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Key Developments

» Police kill reporter in first work-related fatality in at least 20 years.

» Critical paper suspended indefinitely after covering physicians’ strike.

A journalist was killed in the line of duty in September, the first Tanzanian work-related fatality documented by CPJ in the 20 years it has kept detailed records. Police attacked veteran TV reporter Daudi Mwangosi, who was shot point-blank with a tear-gas canister and died at the scene, witnesses said. Mwangosi, of the private Channel 10 station, had confronted officers over the arrest of another journalist during an opposition rally, news reports said. The authorities arrested a junior officer in connection with the killing, but they didn’t pursue at least six other officers thought to be associated with the death, according to a report released by the independent Media Council of Tanzania. The government can use 17 repressive, media-related statutes to crack down on critical coverage. Under the Newspaper Act of 1976, the information ministry indefinitely banned the Swahili-language weekly MwanaHalisi in July on vague charges of sedition and false reporting in unspecified articles. The paper’s chief editor, Jabir Idrissa, said he suspected the publication was targeted for its coverage of a physicians’ strike in the country and the abduction and torture of Steven Ulimboka, a doctor leading the strikers. Reports from MwanaHalisi had suggested the authorities were involved in the attack on Ulimboka, but the government denied the allegations, news reports said.

  • 1

    Journalist killed
  • 1

    Publication suspended
  • 17

    Anti-press laws
  • 12%

    Internet penetration

Police killed Channel 10 reporter Daudi Mwangosi in September during a confrontation at a street rally, according to news reports. Government officials, including police, are suspected of involvement in more than 20 percent of journalist killings worldwide, CPJ research shows.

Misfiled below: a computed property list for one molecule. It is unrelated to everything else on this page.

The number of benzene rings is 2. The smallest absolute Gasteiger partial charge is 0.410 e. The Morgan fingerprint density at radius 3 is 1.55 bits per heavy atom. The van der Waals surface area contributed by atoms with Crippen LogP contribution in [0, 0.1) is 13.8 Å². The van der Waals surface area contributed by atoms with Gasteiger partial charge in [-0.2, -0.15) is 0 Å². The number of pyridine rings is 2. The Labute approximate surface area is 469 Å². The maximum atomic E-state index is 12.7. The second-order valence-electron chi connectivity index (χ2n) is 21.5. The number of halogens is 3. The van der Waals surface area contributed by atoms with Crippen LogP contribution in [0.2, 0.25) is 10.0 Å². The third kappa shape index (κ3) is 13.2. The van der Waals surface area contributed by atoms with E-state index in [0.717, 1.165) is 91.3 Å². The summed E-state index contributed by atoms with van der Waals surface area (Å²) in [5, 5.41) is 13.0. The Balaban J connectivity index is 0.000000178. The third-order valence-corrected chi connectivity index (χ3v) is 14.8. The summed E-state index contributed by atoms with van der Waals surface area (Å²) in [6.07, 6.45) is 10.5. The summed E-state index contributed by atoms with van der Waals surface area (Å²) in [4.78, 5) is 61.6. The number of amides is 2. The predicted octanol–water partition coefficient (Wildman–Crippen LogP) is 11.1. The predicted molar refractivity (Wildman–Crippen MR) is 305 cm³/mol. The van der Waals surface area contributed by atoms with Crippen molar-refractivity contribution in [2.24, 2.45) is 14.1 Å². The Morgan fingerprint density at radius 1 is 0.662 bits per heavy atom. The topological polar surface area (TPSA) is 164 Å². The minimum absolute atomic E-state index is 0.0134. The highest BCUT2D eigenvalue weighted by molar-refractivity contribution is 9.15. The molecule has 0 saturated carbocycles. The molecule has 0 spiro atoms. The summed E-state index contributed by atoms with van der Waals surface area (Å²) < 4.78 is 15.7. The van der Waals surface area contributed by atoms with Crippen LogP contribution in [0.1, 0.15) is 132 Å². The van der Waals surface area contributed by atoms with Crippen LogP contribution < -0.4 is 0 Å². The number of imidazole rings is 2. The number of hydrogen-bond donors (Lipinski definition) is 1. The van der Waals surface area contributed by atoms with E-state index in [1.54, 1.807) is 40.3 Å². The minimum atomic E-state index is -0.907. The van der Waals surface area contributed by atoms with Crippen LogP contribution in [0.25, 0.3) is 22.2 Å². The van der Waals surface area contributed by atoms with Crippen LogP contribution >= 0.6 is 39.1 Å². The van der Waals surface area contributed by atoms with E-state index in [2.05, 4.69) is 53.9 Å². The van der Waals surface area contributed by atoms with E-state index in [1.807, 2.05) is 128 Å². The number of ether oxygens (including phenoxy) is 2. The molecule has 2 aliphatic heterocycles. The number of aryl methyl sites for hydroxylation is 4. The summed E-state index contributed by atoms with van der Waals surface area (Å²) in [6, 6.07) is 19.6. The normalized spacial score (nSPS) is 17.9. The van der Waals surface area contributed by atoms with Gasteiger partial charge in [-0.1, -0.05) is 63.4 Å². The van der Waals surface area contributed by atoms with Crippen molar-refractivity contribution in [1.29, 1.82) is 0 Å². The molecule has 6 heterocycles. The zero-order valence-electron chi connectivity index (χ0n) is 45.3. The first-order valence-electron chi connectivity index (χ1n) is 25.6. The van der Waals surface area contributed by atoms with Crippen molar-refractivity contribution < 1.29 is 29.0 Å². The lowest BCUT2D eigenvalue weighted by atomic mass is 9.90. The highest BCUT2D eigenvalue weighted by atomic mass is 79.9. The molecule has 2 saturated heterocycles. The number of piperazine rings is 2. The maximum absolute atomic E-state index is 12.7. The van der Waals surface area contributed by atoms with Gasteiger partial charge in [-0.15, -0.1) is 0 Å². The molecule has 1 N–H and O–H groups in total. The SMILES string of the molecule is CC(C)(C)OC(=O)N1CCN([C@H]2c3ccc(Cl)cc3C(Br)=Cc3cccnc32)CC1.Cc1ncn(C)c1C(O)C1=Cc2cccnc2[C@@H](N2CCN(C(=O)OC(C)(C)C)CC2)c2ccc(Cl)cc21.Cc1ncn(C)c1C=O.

Suspected source of fire in fatalities worldwide:

30% Political group
23% Government officials
19% Unknown
13% Criminal group
7% Paramilitary group
5% Military officials
2% Local residents
2% Mob violence

* Adds up to more than 100 percent because of rounding


In July, the government indefinitely banned the critical Swahili-language weekly MwanaHalisi, accusing the paper of publishing seditious articles. Local journalists suspected the ban was related to the paper’s coverage of an attack on a local doctor. Tanzania has shut down critical publications in the past.

Silencing critics over time:

December 2005:

Private daily Tanzania Daima is suspended for three days.

December 2005:

Private weekly Amani is suspended for 28 days.

October 2008:

Critical weekly MwanaHalisi is banned for 90 days.

January 2011:

Critical weekly Kulikoni is suspended for 90 days.

July 2012:

Critical weekly MwanaHalisi is banned indefinitely.

Tanzania’s constitution, despite having strong provisions for press freedom, includes at least 17 anti-media laws that induce journalists to practice self-censorship, according to CPJ research.

Some of the restrictive laws:

National Security Act 1970

The law makes it a punishable offense for a person to obtain, possess, comment on, share, or publish any document or information the government deems classified.

Newspaper Act 1976

The law gives the government broad powers to ban or shut a publication considered to have engaged in seditious activity.

Public Leadership Code of Ethics Act 1995

The law restricts the media from investigating or reporting on property holdings of public officials.

Internet penetration in Tanzania has steadily increased over the past few years, according to the most recent data from the International Telecommunication Union. With plans to build a 4,600-mile fiber-optic cable network across the country, the country hopes to rival neighboring Kenya as an online regional hub, according to news reports.

Internet penetration around the region:
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